Several years ago when I was serving at Woodlawn Baptist Church in Vicksburg, I recall Bro. Kent Campbell telling me that he would be starting a new sermon series about the "I Am" statements. He told me this on Monday morning so that I could use the information to plan. At the time, I strived to plan the music toward the message as closely as possible. If the sermon was about Jesus being our friend, we would sing "What a Friend We Have in Jesus." If the sermon was about God as our Father, we would sing "How Deep the Father's Love for Us." But the sermon series was about the "I Am" statements. I had nothing, nothing that pointed to all of them. So I sat down to write. I started with the chorus because the whole point was to tie together all of the things that Jesus claimed to be. He is the Bread, the Light, the Gate, the Resurrection, the Good Shepherd, the True Vine, the Way, the Truth and the Life. The "I Am" that ties it all together was when Jesus said in John 8:58, "Very truly I tell you, before Abraham was born, I am!" I was a little concerned that I would have difficulty making these statements rhyme and fit into a meter, but surprisingly, the chorus only took me about 30 minutes to format because the material was already there! I continued writing and was finished with all of the lyrics by the end of the day. I sang this song for the first time that coming Sunday to begin the sermon series.
At the beginning of 2020, the world we knew completely changed. COVID-19 officially entered the United States. People were afraid. Things were uncertain. Actions led to reactions. Then, we found ourselves in a mandatory quarantine. During this time at home, I wanted to write. I wanted to write something that would encourage others - and myself. I could have written a song with my own words exclusively, but it probably wouldn't encourage me or anyone else the way God's Word can. I went to a few of my go-to verses that I frequently read in difficult times for ideas. I read several passages, but Proverbs 3:5, Isaiah 41:10, and Matthew 6:26 stuck out to me the most. Instead of "basing" this song on these verses, I decided to write the verses into the song. All three verses are rewritten versions of these Scriptures. When I began writing the chorus, I was thinking of what I needed to hear. I knew that God is still here, we are not alone, He still loves us, He is still in control, and He leads us every step of the way if we allow Him to, but I wanted to actually hear that. I felt like others needed to hear it, too, as a reminder and encouragement to hold fast. After a few writing sessions and plenty of coffee, "Not Forsaken (You're Still Here)" was ready to be recorded.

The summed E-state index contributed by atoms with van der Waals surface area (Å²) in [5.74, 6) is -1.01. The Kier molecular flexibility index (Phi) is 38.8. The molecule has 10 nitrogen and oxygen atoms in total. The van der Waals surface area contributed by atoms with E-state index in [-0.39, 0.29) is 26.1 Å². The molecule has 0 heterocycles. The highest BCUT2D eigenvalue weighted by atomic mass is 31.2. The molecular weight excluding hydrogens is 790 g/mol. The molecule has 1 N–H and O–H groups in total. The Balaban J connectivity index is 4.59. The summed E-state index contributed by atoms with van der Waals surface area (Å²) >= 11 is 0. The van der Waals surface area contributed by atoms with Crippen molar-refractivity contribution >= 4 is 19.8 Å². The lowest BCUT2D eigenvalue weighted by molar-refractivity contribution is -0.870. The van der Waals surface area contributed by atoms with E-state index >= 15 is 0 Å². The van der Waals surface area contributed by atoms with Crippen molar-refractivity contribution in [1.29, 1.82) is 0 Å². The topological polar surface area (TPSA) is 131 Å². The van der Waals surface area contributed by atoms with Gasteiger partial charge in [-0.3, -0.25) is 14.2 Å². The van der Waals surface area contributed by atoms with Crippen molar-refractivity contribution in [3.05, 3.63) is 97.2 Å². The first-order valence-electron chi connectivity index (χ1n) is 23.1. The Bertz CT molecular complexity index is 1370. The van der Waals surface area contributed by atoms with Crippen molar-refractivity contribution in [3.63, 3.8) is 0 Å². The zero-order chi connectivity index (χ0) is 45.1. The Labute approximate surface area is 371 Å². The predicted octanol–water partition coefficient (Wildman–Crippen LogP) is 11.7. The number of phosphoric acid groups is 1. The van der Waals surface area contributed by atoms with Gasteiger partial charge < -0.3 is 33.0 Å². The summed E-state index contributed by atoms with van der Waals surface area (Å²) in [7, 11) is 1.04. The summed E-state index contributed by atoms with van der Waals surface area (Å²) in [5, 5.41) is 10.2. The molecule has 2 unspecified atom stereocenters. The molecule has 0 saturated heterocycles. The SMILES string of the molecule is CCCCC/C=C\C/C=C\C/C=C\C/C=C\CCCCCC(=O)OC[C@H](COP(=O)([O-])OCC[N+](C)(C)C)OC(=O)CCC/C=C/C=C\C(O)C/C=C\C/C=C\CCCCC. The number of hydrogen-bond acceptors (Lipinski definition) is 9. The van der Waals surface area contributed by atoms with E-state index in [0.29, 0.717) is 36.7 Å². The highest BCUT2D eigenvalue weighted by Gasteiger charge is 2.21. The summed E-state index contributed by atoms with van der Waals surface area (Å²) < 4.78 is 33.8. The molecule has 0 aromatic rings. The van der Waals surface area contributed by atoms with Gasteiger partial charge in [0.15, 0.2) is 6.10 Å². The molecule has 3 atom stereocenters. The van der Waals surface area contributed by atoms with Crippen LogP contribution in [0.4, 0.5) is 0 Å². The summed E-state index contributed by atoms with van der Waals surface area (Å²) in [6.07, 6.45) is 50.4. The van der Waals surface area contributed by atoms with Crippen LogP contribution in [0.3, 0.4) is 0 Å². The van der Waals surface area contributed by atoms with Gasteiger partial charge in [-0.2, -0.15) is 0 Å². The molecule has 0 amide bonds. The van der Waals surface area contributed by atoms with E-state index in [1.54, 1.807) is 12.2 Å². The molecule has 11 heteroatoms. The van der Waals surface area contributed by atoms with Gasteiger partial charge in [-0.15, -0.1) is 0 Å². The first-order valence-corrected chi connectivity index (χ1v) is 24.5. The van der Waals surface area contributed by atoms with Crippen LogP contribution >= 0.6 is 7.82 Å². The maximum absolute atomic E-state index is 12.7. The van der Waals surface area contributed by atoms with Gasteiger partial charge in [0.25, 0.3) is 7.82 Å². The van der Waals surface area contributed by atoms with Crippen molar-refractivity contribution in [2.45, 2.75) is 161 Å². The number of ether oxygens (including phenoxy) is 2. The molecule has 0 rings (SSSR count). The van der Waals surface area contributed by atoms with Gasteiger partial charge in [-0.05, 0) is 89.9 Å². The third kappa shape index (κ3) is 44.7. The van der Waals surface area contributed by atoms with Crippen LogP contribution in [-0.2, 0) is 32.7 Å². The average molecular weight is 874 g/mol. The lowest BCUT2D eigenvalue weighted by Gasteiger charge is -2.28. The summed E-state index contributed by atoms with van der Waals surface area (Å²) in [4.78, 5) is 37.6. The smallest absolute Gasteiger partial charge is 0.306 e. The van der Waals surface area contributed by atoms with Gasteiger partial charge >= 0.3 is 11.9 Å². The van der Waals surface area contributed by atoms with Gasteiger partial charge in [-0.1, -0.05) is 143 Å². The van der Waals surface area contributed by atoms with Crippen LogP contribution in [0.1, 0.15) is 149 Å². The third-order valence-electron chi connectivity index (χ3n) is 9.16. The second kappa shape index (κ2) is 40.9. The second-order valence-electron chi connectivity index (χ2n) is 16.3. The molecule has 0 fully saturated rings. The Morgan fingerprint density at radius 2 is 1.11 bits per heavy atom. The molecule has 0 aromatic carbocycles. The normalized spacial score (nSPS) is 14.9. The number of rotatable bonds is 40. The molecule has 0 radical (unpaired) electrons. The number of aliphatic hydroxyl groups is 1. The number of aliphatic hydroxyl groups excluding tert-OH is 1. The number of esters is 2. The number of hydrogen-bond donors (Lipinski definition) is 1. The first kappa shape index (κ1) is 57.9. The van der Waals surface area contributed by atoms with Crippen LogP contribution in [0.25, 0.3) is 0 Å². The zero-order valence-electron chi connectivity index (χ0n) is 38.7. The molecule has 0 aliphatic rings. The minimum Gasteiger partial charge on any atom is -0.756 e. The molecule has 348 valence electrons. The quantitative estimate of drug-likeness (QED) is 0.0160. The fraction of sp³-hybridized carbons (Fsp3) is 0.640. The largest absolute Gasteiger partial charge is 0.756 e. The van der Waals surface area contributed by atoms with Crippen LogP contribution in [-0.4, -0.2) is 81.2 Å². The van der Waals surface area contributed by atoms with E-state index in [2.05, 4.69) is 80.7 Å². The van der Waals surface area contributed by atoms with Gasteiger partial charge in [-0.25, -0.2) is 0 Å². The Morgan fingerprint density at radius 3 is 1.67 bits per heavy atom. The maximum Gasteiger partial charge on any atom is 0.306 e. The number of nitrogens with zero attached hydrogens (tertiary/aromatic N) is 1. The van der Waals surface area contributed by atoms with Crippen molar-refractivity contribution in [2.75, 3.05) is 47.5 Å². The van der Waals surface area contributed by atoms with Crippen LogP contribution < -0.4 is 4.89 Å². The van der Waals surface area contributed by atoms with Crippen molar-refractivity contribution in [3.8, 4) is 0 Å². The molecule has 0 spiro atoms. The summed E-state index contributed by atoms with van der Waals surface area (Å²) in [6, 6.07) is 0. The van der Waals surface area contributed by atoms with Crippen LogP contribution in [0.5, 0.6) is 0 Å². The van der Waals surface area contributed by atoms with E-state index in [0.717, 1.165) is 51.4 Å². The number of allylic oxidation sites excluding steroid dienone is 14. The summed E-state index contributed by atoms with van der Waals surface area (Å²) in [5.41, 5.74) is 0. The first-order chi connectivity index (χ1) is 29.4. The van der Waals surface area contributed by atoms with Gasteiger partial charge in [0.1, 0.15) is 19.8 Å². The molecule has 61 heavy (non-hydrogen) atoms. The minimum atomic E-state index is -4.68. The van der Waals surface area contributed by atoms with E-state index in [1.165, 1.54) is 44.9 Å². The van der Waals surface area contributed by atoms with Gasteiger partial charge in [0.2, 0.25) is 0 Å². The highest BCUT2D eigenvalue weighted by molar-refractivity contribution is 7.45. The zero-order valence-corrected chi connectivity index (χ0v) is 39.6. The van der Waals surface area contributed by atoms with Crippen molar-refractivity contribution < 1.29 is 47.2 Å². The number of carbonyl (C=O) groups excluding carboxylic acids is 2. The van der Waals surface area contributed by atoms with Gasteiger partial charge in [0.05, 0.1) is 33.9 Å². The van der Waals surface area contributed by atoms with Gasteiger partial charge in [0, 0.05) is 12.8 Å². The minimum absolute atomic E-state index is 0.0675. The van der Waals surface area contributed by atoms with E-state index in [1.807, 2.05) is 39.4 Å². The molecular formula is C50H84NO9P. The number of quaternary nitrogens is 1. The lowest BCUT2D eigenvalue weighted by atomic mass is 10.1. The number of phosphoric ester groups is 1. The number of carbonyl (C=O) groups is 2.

The life of a Christ-follower consists of laying down the old self and putting on the new self. This is a daily battle that rages within us. It doesn't happen over night and it isn't a "one and done" kind of thing. This song reflects that overall message. When we lose ourselves, we come closer to God. I added one little nugget from my childhood to the song, as well. In the chorus, I added the line "show me things that are greater than I've ever seen." I had a phenomenal children's church teacher as a child. Her name was Kerri Kiddie. She had a knack for taking Scriptures, word for word, and setting them to music. Her tunes were not like "The Lord's Prayer," for instance. They were fun, bouncy, relevant, and kids loved them. More importantly, kids loved to sing them and learned the Scriptures through her songs. One such Scripture is Jeremiah 33:3. "Call unto me and I will answer thee and show thee great and mighty things which thou knowest now." Kerri set the song with a "boom-chick" accompaniment and only used the tonic, subdominant and dominant chords for the progression. The melody was pentatonic. It was a simple song, but because it was simple we were able to learn it quickly and remember it forever. I can still sing and play that song today. That message is a promise, much like Proverbs 3:6 ("In all your ways acknowledge Him and He will direct your paths"). Call out to God and wait. He can show us things and do things that we have never seen.
Isaiah 40 is such a powerful chapter in God's Word. Most folks are familiar with the end of the chapter - youths growing weary, God giving us strength, and "soaring on wings like eagles." Man, we love that part! That is the climax of the chapter. But what about the rest of it? This chapter shows us a picture of who God is, who we are, and how He relates to us. No one can be compared to God because He is so much higher than any other. We are as temporary as the grass of the fields. In our failures and troubles, God speaks softly to us and tells us that the battle has been won for us because of what He did for us. With these thoughts in mind, I began writing. I could almost call the result a "Draw Me Close, part 2." It has much of the same thought process in the chorus. I want God in my life and close to me. I want to feel His hand resting on my life. I want to see His goodness through my strife. Having Him close will not make my troubles just disappear, but it will give me peace - the perfect kind of peace that only God can give me. This song has ministered to me so much in the last few days and I hope that it will minister to you, as well.